In their constant search for diversification, Canada’s largest pension funds seem to be continually restructuring their Canadian office building portfolios.
“The goal has been to redeploy their investments by expanding internationally and developing new class A office buildings in Canada as well,” says Ayres Gonsalves, vice-president of commercial at Dorsay Development Corp., a Toronto-based real estate development and investment company.
Large pension plans like the Ontario Municipal Employees Retirement System and the Ontario Teachers’ Pension Plan, through their respective real estate subsidiaries Oxford Properties Group and Cadillac Fairview Corp. Ltd., own a significant portion of the country’s class A office product.
“The majority of all new office buildings that have been constructed in the Toronto area over the last 10 years have nearly all been by pensions funds, including Oxford’s Richmond-Adelaide Centre and EY Tower, and Cadillac Fairview’s 16 York St.,” says Gonsalves.
A key part of the strategy has seen large pension funds selling a 50 per cent non-managing interest in some of their existing office holdings in major centres. “This gives the funds the ability to diversify outside of Canada without giving up control of Canadian assets,” says Steven Jeffery, a real estate lawyer at Blaney McMurtry LLP in Toronto.
The strategy is hardly a new one for the funds. “Co-investing with a small group of well-aligned joint venture partners has been an important part of Oxford’s business model for well over a decade,” says Claire McIntyre, vice-president of marketing and communications at Oxford Properties Group.
Examples include Oxford’s 2016 sale of a 50 per cent interest of office properties in Toronto and Calgary to the Canada Pension Plan Investment Board. At the time, the CPPIB and Oxford were already partners in a number of Canadian developments and holdings. The partnership goes back at least as far back as 2012, when the CPPIB bought a 50 per cent interest in two downtown Vancouver office towers — 401 West Georgia St. and 800 Burrard St. — from Oxford Properties.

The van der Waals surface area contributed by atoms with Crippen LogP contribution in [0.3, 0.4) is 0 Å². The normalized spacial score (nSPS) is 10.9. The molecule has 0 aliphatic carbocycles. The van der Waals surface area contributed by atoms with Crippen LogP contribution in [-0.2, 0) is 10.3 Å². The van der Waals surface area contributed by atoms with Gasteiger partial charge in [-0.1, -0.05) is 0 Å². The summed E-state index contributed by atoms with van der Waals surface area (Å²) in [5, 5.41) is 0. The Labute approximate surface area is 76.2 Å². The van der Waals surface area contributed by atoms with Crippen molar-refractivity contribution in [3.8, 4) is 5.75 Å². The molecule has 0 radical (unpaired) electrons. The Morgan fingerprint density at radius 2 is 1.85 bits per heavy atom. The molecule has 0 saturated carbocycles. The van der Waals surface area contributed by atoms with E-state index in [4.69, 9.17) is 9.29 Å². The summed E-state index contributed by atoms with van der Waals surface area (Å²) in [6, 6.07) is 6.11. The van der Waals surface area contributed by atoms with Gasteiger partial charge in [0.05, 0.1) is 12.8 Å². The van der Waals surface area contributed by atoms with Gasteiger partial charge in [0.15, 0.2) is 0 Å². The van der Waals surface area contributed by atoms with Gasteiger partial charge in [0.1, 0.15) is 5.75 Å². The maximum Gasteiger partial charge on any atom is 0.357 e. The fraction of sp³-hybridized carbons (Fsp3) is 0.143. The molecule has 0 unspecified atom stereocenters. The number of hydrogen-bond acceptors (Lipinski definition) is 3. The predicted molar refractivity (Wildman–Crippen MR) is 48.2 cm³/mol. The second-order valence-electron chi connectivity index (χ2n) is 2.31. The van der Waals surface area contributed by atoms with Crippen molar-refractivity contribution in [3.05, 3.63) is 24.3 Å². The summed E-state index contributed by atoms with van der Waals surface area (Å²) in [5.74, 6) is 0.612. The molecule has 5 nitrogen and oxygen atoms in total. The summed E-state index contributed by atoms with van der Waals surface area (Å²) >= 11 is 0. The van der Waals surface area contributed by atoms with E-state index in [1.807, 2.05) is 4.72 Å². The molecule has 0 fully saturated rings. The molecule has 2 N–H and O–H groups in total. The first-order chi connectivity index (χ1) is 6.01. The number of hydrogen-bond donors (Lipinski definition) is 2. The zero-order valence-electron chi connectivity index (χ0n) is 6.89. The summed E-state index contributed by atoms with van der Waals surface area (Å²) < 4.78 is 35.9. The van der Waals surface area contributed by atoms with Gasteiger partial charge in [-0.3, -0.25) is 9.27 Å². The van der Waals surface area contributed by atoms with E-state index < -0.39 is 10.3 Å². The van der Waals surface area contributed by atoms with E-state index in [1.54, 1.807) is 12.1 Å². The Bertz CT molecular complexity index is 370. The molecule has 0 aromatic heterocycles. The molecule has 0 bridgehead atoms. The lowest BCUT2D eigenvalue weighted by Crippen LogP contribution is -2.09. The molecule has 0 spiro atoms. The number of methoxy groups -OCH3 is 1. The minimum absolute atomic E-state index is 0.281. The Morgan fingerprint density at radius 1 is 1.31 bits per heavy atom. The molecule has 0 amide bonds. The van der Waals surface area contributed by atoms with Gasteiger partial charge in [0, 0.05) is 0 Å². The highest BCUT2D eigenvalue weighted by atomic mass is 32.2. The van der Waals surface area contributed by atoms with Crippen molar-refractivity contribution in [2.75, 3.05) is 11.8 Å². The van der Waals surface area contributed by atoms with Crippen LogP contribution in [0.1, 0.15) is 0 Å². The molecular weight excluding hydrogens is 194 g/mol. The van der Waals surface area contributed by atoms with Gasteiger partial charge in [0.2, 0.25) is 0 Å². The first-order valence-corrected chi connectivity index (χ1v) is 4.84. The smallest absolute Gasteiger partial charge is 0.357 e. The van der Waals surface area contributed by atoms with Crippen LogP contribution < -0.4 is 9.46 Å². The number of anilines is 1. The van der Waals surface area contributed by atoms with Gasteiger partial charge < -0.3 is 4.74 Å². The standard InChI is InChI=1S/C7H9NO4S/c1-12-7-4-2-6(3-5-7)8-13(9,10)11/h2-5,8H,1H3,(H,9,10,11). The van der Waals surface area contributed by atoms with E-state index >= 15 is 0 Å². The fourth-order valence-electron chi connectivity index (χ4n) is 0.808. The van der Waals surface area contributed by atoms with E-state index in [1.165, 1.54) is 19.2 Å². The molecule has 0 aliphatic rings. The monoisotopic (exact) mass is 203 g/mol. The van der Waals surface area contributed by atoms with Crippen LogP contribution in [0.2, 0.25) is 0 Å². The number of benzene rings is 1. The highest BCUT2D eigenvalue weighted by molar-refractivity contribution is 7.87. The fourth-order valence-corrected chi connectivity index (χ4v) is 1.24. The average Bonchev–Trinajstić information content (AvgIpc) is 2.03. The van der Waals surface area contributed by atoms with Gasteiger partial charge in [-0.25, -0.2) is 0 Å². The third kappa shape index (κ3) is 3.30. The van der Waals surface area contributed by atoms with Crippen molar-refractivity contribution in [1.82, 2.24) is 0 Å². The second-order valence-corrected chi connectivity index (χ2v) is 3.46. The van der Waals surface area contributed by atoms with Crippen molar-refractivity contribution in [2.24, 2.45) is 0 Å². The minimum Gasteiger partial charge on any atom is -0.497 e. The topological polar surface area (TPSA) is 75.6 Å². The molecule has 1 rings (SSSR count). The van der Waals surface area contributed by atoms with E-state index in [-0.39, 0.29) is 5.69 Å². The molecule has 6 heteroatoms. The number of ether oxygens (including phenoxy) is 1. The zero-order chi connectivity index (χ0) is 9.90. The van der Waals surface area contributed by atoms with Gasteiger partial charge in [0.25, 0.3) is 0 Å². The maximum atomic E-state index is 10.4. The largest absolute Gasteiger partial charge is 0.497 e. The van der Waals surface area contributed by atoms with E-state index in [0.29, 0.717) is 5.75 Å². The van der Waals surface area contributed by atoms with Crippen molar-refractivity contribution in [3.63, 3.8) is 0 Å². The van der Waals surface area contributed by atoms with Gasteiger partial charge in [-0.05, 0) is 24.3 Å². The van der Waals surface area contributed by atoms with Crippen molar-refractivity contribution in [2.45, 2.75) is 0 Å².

For its part, Cadillac Fairview sold half its stake in its Vancouver real estate portfolio in 2017 to the Ontario Pension Board and the Workplace Safety and Insurance Board.
“This was a win-win for all parties,” says Gonsalves. “OPB and WSIB are growing pension funds who need to expand their Canadian content and this transaction allowed them to gain exposure to key properties that do not come on the market very often. At the same time, CF reduced its exposure to the Canadian real estate market and increased the cash available for new developments and international acquisitions.”
The deal continued Cadillac Fairview’s partnership with OPB, which included the 2015 sale of 30 per cent of the Toronto-Dominion Centre office complex and the 2012 sale of a 50 per cent non-managing interest in the RBC Centre at 155 Wellington St. in Toronto.
As it turns out, Canadian pension funds’ international office building investments have matured to the point where they are starting to become sellers in that arena too. In 2017, Oxford Properties and London, England-based REIT British Lands, which had developed 122 Leadenhall St. in London in 2014, sold the property to a Chinese firm for a record price.